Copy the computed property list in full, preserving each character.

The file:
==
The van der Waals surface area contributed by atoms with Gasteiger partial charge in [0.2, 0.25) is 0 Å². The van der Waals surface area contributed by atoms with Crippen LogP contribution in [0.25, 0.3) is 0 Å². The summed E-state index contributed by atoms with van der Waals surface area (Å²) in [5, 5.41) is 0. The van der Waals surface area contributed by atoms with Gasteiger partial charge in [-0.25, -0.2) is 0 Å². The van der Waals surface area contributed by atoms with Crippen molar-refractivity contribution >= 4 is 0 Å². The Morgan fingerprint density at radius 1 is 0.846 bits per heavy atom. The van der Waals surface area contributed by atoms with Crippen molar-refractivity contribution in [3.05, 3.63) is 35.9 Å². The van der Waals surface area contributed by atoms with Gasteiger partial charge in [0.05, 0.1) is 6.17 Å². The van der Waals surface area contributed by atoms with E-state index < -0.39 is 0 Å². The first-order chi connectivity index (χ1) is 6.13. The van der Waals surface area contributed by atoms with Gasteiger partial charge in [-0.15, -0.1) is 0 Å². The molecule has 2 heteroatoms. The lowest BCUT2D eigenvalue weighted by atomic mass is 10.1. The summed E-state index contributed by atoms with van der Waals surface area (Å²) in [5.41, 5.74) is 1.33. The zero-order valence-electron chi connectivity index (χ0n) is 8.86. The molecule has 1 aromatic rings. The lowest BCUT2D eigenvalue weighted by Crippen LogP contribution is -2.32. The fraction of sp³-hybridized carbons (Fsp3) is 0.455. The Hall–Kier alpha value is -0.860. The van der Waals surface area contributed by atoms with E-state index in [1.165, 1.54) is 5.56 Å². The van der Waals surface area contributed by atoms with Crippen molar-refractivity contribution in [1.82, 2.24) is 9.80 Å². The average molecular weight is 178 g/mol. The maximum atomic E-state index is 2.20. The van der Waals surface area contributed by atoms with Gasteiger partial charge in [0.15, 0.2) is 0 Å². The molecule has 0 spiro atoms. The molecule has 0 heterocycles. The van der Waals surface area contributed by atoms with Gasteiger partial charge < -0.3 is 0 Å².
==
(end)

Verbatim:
The van der Waals surface area contributed by atoms with Gasteiger partial charge in [0.2, 0.25) is 0 Å². The van der Waals surface area contributed by atoms with Crippen LogP contribution in [0.25, 0.3) is 0 Å². The summed E-state index contributed by atoms with van der Waals surface area (Å²) in [5, 5.41) is 0. The van der Waals surface area contributed by atoms with Gasteiger partial charge in [-0.25, -0.2) is 0 Å². The van der Waals surface area contributed by atoms with Crippen molar-refractivity contribution >= 4 is 0 Å². The Morgan fingerprint density at radius 1 is 0.846 bits per heavy atom. The van der Waals surface area contributed by atoms with Crippen molar-refractivity contribution in [3.05, 3.63) is 35.9 Å². The van der Waals surface area contributed by atoms with Gasteiger partial charge in [0.05, 0.1) is 6.17 Å². The van der Waals surface area contributed by atoms with E-state index < -0.39 is 0 Å². The first-order chi connectivity index (χ1) is 6.13. The van der Waals surface area contributed by atoms with Gasteiger partial charge in [-0.15, -0.1) is 0 Å². The molecule has 2 heteroatoms. The lowest BCUT2D eigenvalue weighted by atomic mass is 10.1. The summed E-state index contributed by atoms with van der Waals surface area (Å²) in [5.41, 5.74) is 1.33. The zero-order valence-electron chi connectivity index (χ0n) is 8.86. The molecule has 1 aromatic rings. The lowest BCUT2D eigenvalue weighted by Crippen LogP contribution is -2.32. The fraction of sp³-hybridized carbons (Fsp3) is 0.455. The Hall–Kier alpha value is -0.860. The van der Waals surface area contributed by atoms with E-state index in [1.165, 1.54) is 5.56 Å². The van der Waals surface area contributed by atoms with Crippen molar-refractivity contribution in [1.82, 2.24) is 9.80 Å². The average molecular weight is 178 g/mol. The maximum atomic E-state index is 2.20. The van der Waals surface area contributed by atoms with Gasteiger partial charge in [0.15, 0.2) is 0 Å². The molecule has 0 spiro atoms. The molecule has 0 heterocycles. The van der Waals surface area contributed by atoms with Gasteiger partial charge < -0.3 is 0 Å².